Belgium condemned over reception crisis by Brussels court

The Belgian State and Fedasil, the institution responsible for the reception of asylum seekers, have been condemned by the French-speaking Court of First Instance in Brussels for their handling of the reception crisis.

The problem is more pronounced in Belgium than it was in 2015, when Europe was hit by what has been called the biggest refugee crisis since the Second World War.

Belgium has been facing a major reception crisis for some time, prompting French- and Dutch-speaking civil society organisations to take the Belgian State and Fedasil to court. They based their case on the usual principle of fault-based liability - where the one who causes damage to the other is obliged to compensate - and on Belgium's obligation to protect asylum seekers.

In its defence, the state invoked the principle of force majeure, preventing it from fulfilling its obligation. These included the large influx of people, difficulties opening new reception centres and the war in Ukraine. While acknowledging the efforts made by the state and the difficulties encountered, the court ruled that the influx was not an "unforeseeable element" and that the argument of force majeure was not valid.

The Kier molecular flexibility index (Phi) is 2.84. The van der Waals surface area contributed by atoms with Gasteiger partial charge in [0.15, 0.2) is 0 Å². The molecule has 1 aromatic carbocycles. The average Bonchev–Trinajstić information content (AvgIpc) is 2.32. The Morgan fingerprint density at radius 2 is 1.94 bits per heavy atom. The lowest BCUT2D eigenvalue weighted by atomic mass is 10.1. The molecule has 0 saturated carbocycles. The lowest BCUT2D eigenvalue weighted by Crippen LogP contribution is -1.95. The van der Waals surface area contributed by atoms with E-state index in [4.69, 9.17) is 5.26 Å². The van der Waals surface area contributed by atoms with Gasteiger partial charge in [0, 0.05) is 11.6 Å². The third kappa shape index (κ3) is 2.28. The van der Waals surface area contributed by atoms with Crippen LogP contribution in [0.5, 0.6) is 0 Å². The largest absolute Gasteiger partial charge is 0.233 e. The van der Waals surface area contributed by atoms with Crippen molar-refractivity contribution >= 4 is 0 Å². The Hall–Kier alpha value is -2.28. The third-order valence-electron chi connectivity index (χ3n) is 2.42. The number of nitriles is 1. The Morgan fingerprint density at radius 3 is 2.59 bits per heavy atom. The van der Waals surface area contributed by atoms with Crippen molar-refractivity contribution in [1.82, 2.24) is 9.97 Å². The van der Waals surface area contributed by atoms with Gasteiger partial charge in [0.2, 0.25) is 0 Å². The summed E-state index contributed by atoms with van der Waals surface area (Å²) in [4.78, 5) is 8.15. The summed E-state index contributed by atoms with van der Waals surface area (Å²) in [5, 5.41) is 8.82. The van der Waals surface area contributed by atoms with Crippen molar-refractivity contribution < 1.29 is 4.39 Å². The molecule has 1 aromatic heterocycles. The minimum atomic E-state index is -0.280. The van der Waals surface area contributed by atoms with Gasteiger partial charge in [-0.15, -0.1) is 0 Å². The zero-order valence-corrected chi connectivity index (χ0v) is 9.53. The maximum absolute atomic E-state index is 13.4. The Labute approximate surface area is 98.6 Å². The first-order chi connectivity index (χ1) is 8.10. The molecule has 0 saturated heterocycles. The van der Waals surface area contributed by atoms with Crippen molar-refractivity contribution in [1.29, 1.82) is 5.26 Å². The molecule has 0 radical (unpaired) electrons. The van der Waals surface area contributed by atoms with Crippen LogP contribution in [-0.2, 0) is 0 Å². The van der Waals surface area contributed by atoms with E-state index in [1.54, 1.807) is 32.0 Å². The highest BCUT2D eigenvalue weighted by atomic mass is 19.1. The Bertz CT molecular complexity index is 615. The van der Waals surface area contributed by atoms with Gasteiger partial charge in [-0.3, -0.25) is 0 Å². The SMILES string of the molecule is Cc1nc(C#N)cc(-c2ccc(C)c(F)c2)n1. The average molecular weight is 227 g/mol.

"Failing to enforce previous convictions undermines the foundations of the rule of law"

The Court found that the Reception Act had been violated and that the measures taken by Belgium to resolve the crisis were insufficient to meet its international obligations. The judgment also explicitly states that "failing to enforce previous convictions undermines the foundations of the rule of law".

This refers to the more than 1,100 previous convictions against the state for the government's failure to provide legally guaranteed reception for asylum seekers. According to the Court, Belgium must take full responsibility for its actions and cannot shift part of the responsibility to the judiciary.

Strong ruling

Flanders' Refugee Council argues that this is the "strongest ruling" so far. "The court confirms what we have been arguing for a long time," says director Tine Claus. "There is no force majeure, the government is simply not doing enough to solve the reception crisis."

"Every asylum seeker who registers is entitled to a reception place"

"This ruling confirms what the state secretary has been saying for a long time, namely that every asylum seeker who registers is entitled to a reception place," said Sieghild Lacoere, spokesperson for state secretary for Asylum and Migration Nicole De Moor (CD&V).

"The secretary of state has never stopped trying to find places for asylum seekers and is still working on this with Fedasil," she added. "She is also pushing for longer-term structural solutions. Therefore, the breakthrough with all member states on a common asylum and migration policy in June was crucial. This now needs to be negotiated further with the European Parliament."



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